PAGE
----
Social Media & Mental Health
Reviewed by Dr. Kirsten Davin, OTD, OTR/L, ATP, SMS
Social Media: Good or Bad?
Social media is a neutral tool that people use to connect socially with others across the globe. Much like television, radio, and other technological advancements, social media has also become a major part of marketing efforts for the vast majority of businesses.
When used appropriately, social media can produce positive interactions between people. Like other technology, it poses little to no threat to mental or emotional health with typical use. However, the consequences can be devastating when in the wrong hands.
Social media can be used to exploit people, target children, and bully others. Furthermore, people can utilize social media as a vehicle to spread misinformation about politics, culture issues, health conditions, and other current topics. As a result, it is imperative that people use it responsibly.
What Is Social Media?
Even though people access social media via an internet connection, it is separate from the internet at large. Different types of social media provide unique experiences for users. It’s a rapidly changing landscape that continues to morph and change as new technologies emerge.
Social Media: A Brief History
Social media started in the late 1990s as a variety of chat rooms where people with like interests could have conversations. Six Degrees1, created in 1997, is often identified as the first social media website. However, it wasn’t until 2003 that MySpace created the blueprint for the type of social media we use today.
When MySpace launched, it was revolutionary. It was a place for teens and young adults to express themselves. It included profiles where people could upload a photo of themselves across a background of their choice. They could embed music, change customizable features, and update their page as often as they wished.
Facebook came along in 2004 as a social media platform for college students. It was later opened up for users anywhere who wanted to dabble with social media. After that, it wasn’t long before other social media platforms began to pop up, including Instagram, Snapchat, Twitter, LinkedIn, YouTube, TikTok, Discord, and many more.
Positive Effects of Social Media
1. Connecting with Others
Most people use social media as a means for maintaining relationships and staying connected. Whether reconnecting with former classmates, reaching out to extended family members, or staying in touch with friends that one doesn’t see often, social media allows people to connect with each other on a daily basis. This can help foster a sense of connectedness that would be otherwise difficult to achieve without frequent visits.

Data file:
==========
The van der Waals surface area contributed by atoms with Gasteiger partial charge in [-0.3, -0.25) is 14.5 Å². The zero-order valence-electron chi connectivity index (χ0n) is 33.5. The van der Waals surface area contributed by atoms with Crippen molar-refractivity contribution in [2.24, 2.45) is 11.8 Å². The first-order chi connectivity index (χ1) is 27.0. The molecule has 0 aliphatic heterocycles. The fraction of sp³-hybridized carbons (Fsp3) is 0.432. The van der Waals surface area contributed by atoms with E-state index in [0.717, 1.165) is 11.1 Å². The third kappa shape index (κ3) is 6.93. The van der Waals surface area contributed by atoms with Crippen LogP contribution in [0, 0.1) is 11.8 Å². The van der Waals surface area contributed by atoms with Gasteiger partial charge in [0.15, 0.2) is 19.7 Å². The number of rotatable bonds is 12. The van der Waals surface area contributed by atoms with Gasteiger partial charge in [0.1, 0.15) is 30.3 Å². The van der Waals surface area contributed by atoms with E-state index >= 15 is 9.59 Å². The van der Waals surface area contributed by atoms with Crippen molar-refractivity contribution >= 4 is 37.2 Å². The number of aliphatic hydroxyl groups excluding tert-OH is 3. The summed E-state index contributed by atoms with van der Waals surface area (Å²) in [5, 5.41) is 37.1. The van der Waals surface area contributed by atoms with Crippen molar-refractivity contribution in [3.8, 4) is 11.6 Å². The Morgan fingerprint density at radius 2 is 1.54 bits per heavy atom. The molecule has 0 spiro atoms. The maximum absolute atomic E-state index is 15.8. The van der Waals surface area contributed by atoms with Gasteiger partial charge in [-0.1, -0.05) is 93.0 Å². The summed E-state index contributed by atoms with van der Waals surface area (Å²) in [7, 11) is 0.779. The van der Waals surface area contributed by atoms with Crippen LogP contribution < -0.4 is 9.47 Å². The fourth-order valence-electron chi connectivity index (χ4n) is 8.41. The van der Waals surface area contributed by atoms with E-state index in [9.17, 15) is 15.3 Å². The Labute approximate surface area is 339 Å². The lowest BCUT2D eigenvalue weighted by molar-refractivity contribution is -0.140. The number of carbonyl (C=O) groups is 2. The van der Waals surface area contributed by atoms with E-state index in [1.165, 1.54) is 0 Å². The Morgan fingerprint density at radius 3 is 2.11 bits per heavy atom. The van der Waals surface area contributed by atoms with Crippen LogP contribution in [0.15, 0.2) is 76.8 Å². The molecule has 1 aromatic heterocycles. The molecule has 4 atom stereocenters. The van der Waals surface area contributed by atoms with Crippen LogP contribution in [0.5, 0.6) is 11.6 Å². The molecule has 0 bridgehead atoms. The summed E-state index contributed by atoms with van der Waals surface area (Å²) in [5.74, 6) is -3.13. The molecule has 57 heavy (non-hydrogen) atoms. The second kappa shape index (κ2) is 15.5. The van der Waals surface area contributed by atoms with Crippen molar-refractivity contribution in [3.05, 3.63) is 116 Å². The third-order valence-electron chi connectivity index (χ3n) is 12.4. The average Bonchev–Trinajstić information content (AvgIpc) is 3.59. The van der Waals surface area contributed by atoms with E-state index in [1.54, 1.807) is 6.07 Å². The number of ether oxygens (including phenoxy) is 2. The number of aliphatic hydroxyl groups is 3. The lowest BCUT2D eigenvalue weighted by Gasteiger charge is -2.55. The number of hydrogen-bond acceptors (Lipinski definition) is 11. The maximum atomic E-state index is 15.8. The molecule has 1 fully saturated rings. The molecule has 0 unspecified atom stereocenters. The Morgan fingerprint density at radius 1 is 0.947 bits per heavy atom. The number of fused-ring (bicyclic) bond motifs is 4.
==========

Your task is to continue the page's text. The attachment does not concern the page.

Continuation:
Social media became especially important for social connectedness during the COVID-19 pandemic. Many turned to social media platforms as a way to connect with loved ones during lockdown and quarantine. Social media also gave people a way to support those whom the virus hit hardest, such as people who lost loved ones, jobs, or homes due the pandemic. With the push of a button, people could send financial aid, volunteer to deliver meals, or offer words of encouragement to friends and family in crisis.
2. Offering Increased Educational Opportunities
With social media, connecting with industry experts and seeking out new information has never been easier. It’s common for doctors, lawyers, educators, scientists, authors, journalists, technicians, specialists, and companies employing these experts to have active social media accounts.
Experts can use social media to answer questions, provide advice, and offer consultations as needed. They are often guests on institutional social media accounts for reputable organizations and prestigious universities. Other times, they have their own social media accounts that they use to share their expertise.
Social media can be a valuable tool in the distribution of information. Experts often provide information to their followers that they would not have had access to otherwise. It’s also helpful that social media distills this information into smaller soundbites that are more easily understood.
3. Understanding Other Perspectives
People with opposing viewpoints may also use social media as a platform to discuss, debate and learn about others’ points of view. Whether the difference in opinion is political, religious, or cultural, social media provides a place for people to share their perspective and to read about others’.
4. Amplifying Social Change Efforts
Efforts to affect social change have also gained momentum on social media. When horrific crimes or racist acts happen, they often go viral on social media. This brings a level of visibility to the issues that wouldn’t have received as much attention otherwise.
In particular, many mental health issues have been destigmatized thanks to awareness efforts via social media. It’s becoming more common for people to talk about mental health online or share their personal experience of seeing a therapist. Gen Z and Millennials, two generations with high levels of social media use, are more likely to feel comfortable seeing a therapist than past generations.